On Sept. 30, 2021, the Federal Acquisition Regulation (FAR) Council issued a memorandum[i] providing direction to federal agencies for the incorporation of a new clause (FAR 52.223-99) related to the federal contractor COVID-19 safety protocol into their solicitations and contracts for construction and services. The clause implements guidance issued by the Safer Federal Workforce (SFW) Task Force pursuant to Executive Order (EO) 14042. This is not news.
The industry has already had a chance to digest the clause and numerous sources have issued a litany of frequently asked questions (FAQs) addressing compliance. What’s clear is that the clause and its implementation brings with it some good news and some less than good news.
Let’s start with the good news first. The clause is brief and to the point. It provides a handful of definitions, related to the geographic coverage of the clause, cites authority behind the clause (EO 14042), briefly states the general compliance requirements and prescribes a flowdown requirement to subcontractors at all tiers above the simplified acquisition threshold.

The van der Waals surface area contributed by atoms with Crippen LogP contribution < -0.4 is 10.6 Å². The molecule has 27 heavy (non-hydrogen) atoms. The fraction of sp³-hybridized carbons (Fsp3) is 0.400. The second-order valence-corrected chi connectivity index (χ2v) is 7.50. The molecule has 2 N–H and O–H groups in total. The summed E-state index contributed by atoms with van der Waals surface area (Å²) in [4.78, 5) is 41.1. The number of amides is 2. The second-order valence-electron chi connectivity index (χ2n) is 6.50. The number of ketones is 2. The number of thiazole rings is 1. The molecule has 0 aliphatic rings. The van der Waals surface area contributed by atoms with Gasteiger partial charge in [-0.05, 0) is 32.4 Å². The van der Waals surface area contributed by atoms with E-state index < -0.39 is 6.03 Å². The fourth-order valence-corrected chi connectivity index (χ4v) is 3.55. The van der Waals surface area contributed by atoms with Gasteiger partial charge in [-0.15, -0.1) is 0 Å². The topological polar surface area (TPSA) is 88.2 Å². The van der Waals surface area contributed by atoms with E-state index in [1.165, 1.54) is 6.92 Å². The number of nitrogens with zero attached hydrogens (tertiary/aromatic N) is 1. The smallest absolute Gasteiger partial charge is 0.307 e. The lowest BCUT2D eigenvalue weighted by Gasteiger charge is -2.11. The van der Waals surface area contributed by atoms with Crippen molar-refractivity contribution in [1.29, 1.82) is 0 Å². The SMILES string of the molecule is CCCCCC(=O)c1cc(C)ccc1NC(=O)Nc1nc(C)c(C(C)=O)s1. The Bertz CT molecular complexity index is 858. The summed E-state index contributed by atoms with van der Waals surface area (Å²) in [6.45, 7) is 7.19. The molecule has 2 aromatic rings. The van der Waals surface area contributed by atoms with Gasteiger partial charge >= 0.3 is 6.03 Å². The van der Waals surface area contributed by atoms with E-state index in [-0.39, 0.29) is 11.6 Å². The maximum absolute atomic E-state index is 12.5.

The less than good news is that the clause is brief and to the point. More specifically, once one has digested the “mandatory compliance with guidance” concept, it becomes evident that the “guidance” itself is published by the task force on a website linked to the clause itself which may be updated by that task force without notice. Essentially, contractors are required to comply with a requirement that is perpetually fluid with no formal modification or remuneration considerations. Putting the basic contracting quandary that this creates aside, the following are some key highlights from the guidance as of this writing.
The guidance puts forth three basic elements for compliance:
The “guidance” also has several definitions, two of which are worth highlighting in detail: